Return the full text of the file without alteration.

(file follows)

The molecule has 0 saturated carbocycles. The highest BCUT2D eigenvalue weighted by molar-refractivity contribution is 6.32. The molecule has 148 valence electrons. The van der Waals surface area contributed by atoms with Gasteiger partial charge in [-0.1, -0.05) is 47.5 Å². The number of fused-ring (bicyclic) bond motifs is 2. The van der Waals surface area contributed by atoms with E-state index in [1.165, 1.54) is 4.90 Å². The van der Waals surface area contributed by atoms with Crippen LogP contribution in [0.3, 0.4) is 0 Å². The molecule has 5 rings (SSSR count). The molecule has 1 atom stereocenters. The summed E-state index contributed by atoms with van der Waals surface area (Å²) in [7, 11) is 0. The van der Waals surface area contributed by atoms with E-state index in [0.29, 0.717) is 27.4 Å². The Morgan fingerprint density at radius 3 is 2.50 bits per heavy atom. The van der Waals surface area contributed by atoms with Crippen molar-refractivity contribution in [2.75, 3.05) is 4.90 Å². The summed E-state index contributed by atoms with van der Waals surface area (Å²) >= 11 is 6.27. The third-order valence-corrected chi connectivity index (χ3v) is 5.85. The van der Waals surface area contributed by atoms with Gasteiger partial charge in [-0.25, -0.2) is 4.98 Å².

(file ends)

The molecule has 0 saturated carbocycles. The highest BCUT2D eigenvalue weighted by molar-refractivity contribution is 6.32. The molecule has 148 valence electrons. The van der Waals surface area contributed by atoms with Gasteiger partial charge in [-0.1, -0.05) is 47.5 Å². The number of fused-ring (bicyclic) bond motifs is 2. The van der Waals surface area contributed by atoms with E-state index in [1.165, 1.54) is 4.90 Å². The van der Waals surface area contributed by atoms with Crippen LogP contribution in [0.3, 0.4) is 0 Å². The molecule has 5 rings (SSSR count). The molecule has 1 atom stereocenters. The summed E-state index contributed by atoms with van der Waals surface area (Å²) in [7, 11) is 0. The van der Waals surface area contributed by atoms with E-state index in [0.29, 0.717) is 27.4 Å². The Morgan fingerprint density at radius 3 is 2.50 bits per heavy atom. The van der Waals surface area contributed by atoms with Crippen molar-refractivity contribution in [2.75, 3.05) is 4.90 Å². The summed E-state index contributed by atoms with van der Waals surface area (Å²) >= 11 is 6.27. The third-order valence-corrected chi connectivity index (χ3v) is 5.85. The van der Waals surface area contributed by atoms with Gasteiger partial charge in [-0.25, -0.2) is 4.98 Å².